Once in Spain, it’s easy to see how this country has more bars per capita than anywhere else in the world. Madrid is no exception. Bars are everywhere, and this, combined with the fact that the best ones are scattered and sometimes hidden all around the city, can make bar hopping a daunting task for someone new.
Firstly, a few things are to be understood when getting to know Madrileño bar culture. For one, bars in Madrid satisfy a few purposes. Bars will almost always be serving something to eat (in contrast to the United States where food is usually optional). Secondly, it is appropriate to go to a bar at any hour of the day, whether at 11am for a cup of coffee or even a caña (small beer). Having a drink in the morning isn’t for the purpose of getting drunk and thus it isn’t considered taboo. In contrast, you might also head to a bar for the sole purpose of eating, whether breakfast, lunch or dinner, and not to have an alcoholic beverage at all.
It is also important to note how drinks are ordered in Spain. Don’t order a “cerveza” for a beer, but instead tell the bartender which size you want. Order a “caña” for a small, a “doble” for a medium and a “jarra” for a pint. If ordering wine, order by region, not by grape. For a red, you can’t go wrong with a Ribera del Duero or a Rioja. If you are looking for something refreshing to cool you down in Madrid, don’t get your heart set on sangria—it might not even be on the menu. Instead, ask for a “tinto de verano” (red wine and lemon soda on ice).
In an effort to create an up-to-date resource on a wide-assortment of Madrid’s best bars, I asked some of the city’s young expats what their favorite spots were. Whether you are looking for a classy cocktail or a local and hearty dish, you can be sure to find something to suit you in this list. I also threw in a few of my favorites for good measure.
For cocktails &/or nightlife:
1862 Dry Bar: Calle Pez 27
“Going to 1862 Dry Bar is like stepping back in time to the 1920s and visiting a sophisticated speakeasy. While the vintage Gatsby-esque ambiance is equally as chic as it is inviting, it’s their finely crafted cocktails that keep hip locals coming back for more. This is my go-to spot for a classy after dinner drink, such as an indulgent Pisco Sour or a refreshing Moscow Mule. Located on Calle Pez in the heart of Malasaña, their quality cocktails cost 8 euros a piece.”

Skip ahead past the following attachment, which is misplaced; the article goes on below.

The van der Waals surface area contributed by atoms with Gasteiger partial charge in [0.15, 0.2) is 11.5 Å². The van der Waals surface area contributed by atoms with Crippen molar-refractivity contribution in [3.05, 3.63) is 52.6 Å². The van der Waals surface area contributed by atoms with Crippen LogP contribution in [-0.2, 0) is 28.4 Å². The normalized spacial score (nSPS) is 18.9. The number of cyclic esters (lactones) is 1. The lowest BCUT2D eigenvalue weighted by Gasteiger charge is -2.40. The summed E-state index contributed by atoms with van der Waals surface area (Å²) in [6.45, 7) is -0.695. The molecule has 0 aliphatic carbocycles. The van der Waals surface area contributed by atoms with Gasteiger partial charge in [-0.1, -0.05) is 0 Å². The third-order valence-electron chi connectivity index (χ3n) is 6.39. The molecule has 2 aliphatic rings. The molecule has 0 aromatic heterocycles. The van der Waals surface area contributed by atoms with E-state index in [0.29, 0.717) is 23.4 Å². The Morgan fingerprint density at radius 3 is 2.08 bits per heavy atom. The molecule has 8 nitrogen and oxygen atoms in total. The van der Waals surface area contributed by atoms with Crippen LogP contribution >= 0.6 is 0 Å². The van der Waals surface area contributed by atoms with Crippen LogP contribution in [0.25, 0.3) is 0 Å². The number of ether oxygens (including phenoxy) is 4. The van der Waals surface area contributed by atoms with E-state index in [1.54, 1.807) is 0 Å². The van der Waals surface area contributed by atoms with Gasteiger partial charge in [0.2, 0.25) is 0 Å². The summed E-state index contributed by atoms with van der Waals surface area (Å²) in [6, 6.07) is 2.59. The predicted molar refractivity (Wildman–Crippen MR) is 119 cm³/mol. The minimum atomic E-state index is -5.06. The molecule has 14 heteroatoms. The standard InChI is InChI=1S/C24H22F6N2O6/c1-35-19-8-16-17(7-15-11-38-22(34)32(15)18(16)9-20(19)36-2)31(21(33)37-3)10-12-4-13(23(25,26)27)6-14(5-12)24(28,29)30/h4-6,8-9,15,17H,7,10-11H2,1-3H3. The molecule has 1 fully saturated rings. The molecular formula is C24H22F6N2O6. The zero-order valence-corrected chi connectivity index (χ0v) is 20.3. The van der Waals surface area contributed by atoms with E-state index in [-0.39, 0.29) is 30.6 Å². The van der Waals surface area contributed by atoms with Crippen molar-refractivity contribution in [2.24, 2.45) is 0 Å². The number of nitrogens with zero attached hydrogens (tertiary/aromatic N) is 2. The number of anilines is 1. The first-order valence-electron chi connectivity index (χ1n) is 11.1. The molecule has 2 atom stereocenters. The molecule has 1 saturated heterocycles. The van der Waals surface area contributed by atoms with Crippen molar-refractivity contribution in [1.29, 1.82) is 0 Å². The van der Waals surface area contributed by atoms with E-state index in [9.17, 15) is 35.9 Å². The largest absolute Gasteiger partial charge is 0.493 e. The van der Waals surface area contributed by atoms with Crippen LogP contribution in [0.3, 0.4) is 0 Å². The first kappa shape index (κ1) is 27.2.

Courtney is a Seattle native living in Madrid and working as an assistant English teacher. Besides venturing around Europe, she likes drinking tinto de verano in the sunshine, embarrassing herself by trying to speak the local language, and attempting to seek out the best brunch in Spain. You can follow along on her blog, Adelante.
Maria Bonita: Calle Olmo, 23
“My favorite bar of the moment is Maria Bonita in Lavapies. Though I generally prefer a more castizo spot where I can enjoy a nice glass of Ribera and some olives, I love branching out and taking advantage of all the diverse locales in Madrid. Lavapies is such an effortlessly cool neighborhood, so I usually end up at this Mexican gem for a cocktail and a bite after an evening of exploring. I almost always go for the cucumber jalapeño margarita because it’s both refreshing and just spicy enough, and is the perfect compliment to the fantastic guacamole. If I’m there for dinner, it’s all about the carnitas tacos with pickled onions. Oh so heavenly. On top of great food and an extensive cocktail menu, Maria Bonita is amazingly priced. A mixed drink will run you around 6 euros, and for 7 you get 4 sinfully delicious tacos. You’ll leave with a full belly and the happiest tequila buzz, always.”
Julia Golden is a freelance writer and blogger based in Madrid. With a background in sociology and linguistics, she is passionate about immersing herself in new cultures and follows her wanderlust in search of the best wine, food and stories the peninsula has to offer. She chronicles all of her adventures on her blog Nowhere To Go But Everywhere, and you can follow her on Twitter and Instagram for real time updates.